Babe, Terror is the moniker of the São Paulo-based electronic producer Claudio Katz Szynkier, and the woozy, magnetic music he issues under this alias has attracted pockets of influential admirers. In 2010, Four Tet’s Kieran Hebden reworked one of Szynkier’s pieces, “Summertime Our League,” for an EP of the same name. The Norwegian space-disco producer Prins Thomas and tropicalia legend Caetano Veloso count themselves among his fans, as does the UK producer Daniel Avery, who has turned up alongside him on wax, and the shoegaze band Ride, who included a 26-minute suite Szynkier composed from their own tapes on the Japanese version of their album Weather Diaries.
These are disparate artists, but they share a sculptural approach to music making, a tendency to manipulate sounds like clay. You can imagine what may have excited their imaginations when listening to Szynkier’s information-dense and implication-heavy new album Teghnojoyg, which comes on like an overpowering wave but breaks down into squirming particles the closer you squint at it. As he did on 2020’s disquieting Horizogon, Szynkier composts a pile of antique sounds—dollar-bin disco LPs seemingly spun backwards, snippets of could-be obscure jazz albums, old orchestral 78s—until they give off an alluring, dangerous heat. He cherishes sensory disorientation, and his works often clash meters and keys: Pieces like “Mesopothance” invite the suspicion that you have two tabs open, playing incongruous pieces of music. But they slot together in a pleasingly strange way, congealing into a whole under the intensity of Szynkier’s gaze. This music is so warped and tactile you can almost see it melting.
Szynkier seeks to extract not familiarity from his well-worn sounds, but its opposite. He scrambles and chops his samples until they yield the desired ghosts: On “Congosymphag,” he swirls together some disembodied voices—breathy, soulful vocals that may have belonged to a house record long, long ago, somewhere far, far away—until they seem to suck downward and liquefy in the spinning blades of his sampler. On “Casa Das Canoagens,” an orchestra plays something dark and plangent, a late-Romantic work whose troubled chords hint at the incipient breakdown of tonality. It could be Mahler, Bartok, Strauss, early Schoenberg. But Szynkier defaces it with Vangelis synth squirts that fire neon-pink blotches all over the track, an early-’80s technofuturist vision straight out of Blade Runner set loose in fin-de-siècle Vienna. Somewhere miles away and off to the side, a chintzy drawing-room piano tinkles away at a sentimental melody, maybe Rachmaninoff, oblivious to the chaos around it. The way Szynkier positions these pieces around each other suggests a yearning of some sort, a melancholy spirit of inquiry.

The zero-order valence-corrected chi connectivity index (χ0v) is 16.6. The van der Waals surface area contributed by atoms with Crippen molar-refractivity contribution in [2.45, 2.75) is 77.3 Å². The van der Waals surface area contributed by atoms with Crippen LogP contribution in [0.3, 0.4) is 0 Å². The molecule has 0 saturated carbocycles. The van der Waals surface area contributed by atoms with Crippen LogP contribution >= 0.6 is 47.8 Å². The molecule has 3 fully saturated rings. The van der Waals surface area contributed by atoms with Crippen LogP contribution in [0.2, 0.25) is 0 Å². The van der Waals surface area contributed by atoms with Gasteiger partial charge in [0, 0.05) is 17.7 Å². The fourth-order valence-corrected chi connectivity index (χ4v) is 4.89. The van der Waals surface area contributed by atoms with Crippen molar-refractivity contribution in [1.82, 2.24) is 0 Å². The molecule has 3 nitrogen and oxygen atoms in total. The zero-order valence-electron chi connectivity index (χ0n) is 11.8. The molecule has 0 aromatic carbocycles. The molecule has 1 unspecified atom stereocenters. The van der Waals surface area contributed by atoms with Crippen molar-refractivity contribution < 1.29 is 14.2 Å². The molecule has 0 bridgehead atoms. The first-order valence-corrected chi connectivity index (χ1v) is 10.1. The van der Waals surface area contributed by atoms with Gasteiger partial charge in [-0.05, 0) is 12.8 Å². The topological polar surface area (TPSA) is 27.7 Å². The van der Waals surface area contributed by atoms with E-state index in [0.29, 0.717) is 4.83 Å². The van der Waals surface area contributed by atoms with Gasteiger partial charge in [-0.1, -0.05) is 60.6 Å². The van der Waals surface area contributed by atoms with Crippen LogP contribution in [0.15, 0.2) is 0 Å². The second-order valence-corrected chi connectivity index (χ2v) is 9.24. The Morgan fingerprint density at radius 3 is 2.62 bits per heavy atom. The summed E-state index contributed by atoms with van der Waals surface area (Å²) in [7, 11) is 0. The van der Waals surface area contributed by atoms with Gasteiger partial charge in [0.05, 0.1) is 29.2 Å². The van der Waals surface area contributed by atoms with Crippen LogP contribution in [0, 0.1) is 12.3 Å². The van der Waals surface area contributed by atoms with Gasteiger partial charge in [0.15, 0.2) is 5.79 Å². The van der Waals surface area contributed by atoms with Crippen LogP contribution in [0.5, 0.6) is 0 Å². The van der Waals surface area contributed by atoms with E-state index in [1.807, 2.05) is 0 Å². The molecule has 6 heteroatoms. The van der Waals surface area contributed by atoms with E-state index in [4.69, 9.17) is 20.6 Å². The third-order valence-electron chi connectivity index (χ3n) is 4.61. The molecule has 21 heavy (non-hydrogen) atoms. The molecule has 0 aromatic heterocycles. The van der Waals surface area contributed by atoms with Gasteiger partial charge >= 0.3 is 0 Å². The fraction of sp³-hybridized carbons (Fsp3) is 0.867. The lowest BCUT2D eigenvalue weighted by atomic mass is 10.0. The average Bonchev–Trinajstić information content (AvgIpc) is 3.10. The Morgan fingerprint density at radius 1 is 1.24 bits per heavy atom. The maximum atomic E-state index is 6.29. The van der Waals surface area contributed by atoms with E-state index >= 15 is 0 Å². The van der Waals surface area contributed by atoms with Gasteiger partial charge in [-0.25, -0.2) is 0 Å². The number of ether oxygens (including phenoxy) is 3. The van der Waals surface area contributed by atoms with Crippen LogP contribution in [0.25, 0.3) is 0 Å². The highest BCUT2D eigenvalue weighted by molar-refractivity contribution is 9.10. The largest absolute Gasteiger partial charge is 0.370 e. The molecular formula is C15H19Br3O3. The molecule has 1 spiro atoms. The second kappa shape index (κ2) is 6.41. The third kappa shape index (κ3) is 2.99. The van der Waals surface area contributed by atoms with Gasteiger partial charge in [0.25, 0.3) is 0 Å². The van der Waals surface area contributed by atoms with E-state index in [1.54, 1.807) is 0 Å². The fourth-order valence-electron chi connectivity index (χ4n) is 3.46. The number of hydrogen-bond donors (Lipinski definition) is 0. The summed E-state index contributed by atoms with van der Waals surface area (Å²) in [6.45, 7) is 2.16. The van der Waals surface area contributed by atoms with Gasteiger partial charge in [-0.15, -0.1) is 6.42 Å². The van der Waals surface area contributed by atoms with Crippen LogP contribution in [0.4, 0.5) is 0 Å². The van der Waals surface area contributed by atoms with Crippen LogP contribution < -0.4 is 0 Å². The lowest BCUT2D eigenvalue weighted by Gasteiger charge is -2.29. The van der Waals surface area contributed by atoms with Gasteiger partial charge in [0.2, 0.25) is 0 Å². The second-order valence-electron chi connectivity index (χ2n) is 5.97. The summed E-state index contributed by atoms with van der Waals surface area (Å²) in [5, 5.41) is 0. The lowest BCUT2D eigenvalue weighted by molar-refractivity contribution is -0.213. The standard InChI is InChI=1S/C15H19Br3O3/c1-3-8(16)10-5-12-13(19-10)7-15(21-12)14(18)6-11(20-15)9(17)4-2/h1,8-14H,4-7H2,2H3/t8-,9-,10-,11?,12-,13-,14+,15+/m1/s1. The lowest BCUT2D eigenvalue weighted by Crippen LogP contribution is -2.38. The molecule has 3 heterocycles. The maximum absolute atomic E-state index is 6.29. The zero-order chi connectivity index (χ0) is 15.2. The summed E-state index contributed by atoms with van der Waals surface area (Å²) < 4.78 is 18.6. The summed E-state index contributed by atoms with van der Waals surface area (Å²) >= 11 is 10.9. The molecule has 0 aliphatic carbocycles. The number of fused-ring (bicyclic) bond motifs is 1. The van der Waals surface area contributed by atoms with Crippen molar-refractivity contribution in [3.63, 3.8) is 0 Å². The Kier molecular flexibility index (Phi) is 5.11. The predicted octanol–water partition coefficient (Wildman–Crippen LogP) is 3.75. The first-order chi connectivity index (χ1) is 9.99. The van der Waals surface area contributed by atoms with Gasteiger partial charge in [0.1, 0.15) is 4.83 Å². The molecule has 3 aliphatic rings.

Szynkier has used the world “portal” to describe the sensation he wants his music to evoke, and like many musicians—William Basinski comes to mind—he is obsessed with the warping and eroding effects of memory, both cultural and political. He’s spoken passionately about the outsized effects of COVID-19 on his home country of Brazil under the “pathological capitalism” of Bolsonaro’s far-right government, and called for a reckoning with the resulting psychological traumas. But full-scale societal trauma is too enormous to be faced head on: Instead, it transmutes itself into the fabric of our dreams and nightmares. The music on Teghnojoyg throbs with a sort of jubilant unease, a haunted half-revelry that feels like vibrant ghosts babbling their way down now-empty city streets.
That plangent string writing returns again in the album’s final piece, “Casa das Guineas.” Save for some dark, unnatural notes lurking deep in the bass, the harmonic language now is peaceful, settled, majestic. Some glowing synth patches dot the sky again, another alien landing, but this time Szynkier allows the mood to remain tender, and the key stays major. Somewhere amid the the busy bubbling of the synths, the 18th-century piano, still plinking away, and the heaving orchestra, you sense Szynkier sorting through various pasts for apocalypses both real and imagined, encroaching and still possible, to find where the shafts of light might poke through.
CORRECTION: An earlier version of this review incorrectly referred to the electronic producer Daniel Avery as a member of the rock band Grizzly Bear.